If you’re an aspiring author looking for feedback, encouragement, and a space to brainstorm ideas, join a creative writing group! “Each meeting features writing prompts for the group to work with,” says Dr. Cox, “and writers can bring in their work to have it read and receive feedback.” The ability to exchange ideas and suggestions about writing is invaluable to any budding writer. The Writing Center also publishes an online arts magazine called Off Center, which features poetry, fiction, photography, and art from current students as well as alumni. If you’re yearning to see your name in print, click here to check out the Off Center submission guidelines.
Make new friends with Culture & Conversation groups
If you’re an international student looking to improve your grasp of American catchphrases and customs, look no further than the Culture & Conversation groups. “These groups are made up primarily of international students who come to practice conversing in English and learning new phrases,” Dr. Cox explains. They could also be a useful resource for International Relations or Global Studies majors who want to meet students from different cultural backgrounds.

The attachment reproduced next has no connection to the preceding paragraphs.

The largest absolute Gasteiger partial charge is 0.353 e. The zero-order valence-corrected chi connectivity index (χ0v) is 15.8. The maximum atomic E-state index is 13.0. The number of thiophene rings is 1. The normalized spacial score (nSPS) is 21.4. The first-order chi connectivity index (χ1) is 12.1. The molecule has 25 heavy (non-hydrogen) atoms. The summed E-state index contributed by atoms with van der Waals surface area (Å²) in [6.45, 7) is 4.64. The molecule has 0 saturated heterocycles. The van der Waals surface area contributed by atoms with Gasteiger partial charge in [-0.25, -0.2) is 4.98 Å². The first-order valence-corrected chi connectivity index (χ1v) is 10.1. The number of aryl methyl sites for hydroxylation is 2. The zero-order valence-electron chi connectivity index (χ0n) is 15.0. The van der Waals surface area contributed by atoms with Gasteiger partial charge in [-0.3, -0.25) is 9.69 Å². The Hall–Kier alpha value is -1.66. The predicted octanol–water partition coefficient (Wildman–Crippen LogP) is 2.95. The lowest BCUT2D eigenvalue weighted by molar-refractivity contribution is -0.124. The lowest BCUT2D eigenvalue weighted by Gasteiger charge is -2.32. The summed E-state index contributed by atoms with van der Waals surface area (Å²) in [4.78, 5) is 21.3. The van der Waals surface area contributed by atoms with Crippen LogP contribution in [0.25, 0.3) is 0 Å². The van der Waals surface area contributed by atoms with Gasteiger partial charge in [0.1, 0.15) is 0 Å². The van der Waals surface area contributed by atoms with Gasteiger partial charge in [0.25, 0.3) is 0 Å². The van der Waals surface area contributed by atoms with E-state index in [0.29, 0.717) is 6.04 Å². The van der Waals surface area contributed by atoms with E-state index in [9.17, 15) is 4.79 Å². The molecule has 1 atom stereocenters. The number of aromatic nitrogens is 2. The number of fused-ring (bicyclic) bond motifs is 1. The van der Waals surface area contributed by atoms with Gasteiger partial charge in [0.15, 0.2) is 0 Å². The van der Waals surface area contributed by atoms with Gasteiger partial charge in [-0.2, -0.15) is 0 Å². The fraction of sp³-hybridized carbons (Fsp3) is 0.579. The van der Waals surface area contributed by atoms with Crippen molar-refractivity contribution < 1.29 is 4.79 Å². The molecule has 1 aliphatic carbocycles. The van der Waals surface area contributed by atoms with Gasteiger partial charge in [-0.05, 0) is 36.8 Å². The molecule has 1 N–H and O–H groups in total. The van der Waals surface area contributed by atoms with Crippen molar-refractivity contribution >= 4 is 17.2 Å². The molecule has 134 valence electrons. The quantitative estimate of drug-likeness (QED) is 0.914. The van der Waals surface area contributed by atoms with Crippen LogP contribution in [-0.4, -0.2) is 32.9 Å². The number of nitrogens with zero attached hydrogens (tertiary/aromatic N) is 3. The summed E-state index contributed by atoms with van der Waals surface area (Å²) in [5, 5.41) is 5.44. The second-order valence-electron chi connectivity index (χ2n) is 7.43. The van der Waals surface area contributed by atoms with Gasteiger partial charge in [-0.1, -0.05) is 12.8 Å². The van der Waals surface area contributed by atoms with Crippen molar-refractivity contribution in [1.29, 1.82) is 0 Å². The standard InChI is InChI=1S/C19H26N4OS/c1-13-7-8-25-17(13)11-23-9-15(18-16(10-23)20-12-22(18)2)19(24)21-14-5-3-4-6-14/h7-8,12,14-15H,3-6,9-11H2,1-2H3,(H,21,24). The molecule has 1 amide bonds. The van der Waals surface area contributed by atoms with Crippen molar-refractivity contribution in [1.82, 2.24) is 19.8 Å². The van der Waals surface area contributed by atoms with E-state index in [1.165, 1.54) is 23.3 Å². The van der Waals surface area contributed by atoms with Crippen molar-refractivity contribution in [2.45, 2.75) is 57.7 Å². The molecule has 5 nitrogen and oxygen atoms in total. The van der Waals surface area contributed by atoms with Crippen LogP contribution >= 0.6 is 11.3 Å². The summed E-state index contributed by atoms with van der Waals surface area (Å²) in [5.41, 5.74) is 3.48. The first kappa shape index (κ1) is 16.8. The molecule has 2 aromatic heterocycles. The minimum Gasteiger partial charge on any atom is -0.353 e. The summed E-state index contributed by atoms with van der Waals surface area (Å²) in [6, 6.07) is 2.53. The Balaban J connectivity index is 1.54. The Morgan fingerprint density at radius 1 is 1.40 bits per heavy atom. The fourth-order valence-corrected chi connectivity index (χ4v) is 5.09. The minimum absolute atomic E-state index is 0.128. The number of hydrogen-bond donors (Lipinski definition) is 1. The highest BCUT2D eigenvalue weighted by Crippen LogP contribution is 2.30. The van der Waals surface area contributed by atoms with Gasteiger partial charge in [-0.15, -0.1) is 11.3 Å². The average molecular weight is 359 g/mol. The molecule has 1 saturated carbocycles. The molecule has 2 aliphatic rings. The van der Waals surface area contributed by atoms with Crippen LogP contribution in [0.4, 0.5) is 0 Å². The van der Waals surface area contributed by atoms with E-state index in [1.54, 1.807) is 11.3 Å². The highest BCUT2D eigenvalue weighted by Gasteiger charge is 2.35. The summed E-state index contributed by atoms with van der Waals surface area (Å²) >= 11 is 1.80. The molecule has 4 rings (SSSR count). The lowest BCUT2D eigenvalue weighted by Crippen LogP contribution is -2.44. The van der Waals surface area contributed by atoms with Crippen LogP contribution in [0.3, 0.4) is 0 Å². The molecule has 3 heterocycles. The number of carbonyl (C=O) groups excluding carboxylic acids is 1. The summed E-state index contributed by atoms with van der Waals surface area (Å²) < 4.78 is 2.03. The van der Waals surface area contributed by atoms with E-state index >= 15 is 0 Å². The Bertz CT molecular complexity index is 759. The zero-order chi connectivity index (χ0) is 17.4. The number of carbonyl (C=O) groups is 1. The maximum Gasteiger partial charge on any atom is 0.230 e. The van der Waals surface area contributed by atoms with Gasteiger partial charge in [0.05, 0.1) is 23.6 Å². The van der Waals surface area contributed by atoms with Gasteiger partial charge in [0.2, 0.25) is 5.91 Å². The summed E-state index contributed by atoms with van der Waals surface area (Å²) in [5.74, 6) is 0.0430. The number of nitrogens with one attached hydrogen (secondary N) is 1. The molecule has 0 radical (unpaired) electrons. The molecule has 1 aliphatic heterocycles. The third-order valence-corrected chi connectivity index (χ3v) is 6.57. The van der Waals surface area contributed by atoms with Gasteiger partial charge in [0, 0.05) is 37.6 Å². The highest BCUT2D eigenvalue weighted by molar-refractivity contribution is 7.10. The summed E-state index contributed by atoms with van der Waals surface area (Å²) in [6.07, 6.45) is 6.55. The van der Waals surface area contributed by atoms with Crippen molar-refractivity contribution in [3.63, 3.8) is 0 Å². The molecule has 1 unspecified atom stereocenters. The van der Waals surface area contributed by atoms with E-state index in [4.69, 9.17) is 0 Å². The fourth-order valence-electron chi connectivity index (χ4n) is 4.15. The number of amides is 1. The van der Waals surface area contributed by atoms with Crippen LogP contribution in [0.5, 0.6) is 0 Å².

Try a virtual consultation
Do you need help on a paper, but can’t bring yourself to leave your bed? Never fear: just schedule a virtual appointment with a Writing Center consultant. “Sometimes people prefer to work at home in their own quiet space, so we offer online consultations for when students would prefer not to come to campus for help,” says Dr. Cox. “Students send in their work, and our consultants can answer their questions and help develop their papers through online chat.” If you need help but aren’t able to get to campus, take advantage of the online appointments to get assistance from a distance.
Try out a Writing Partnership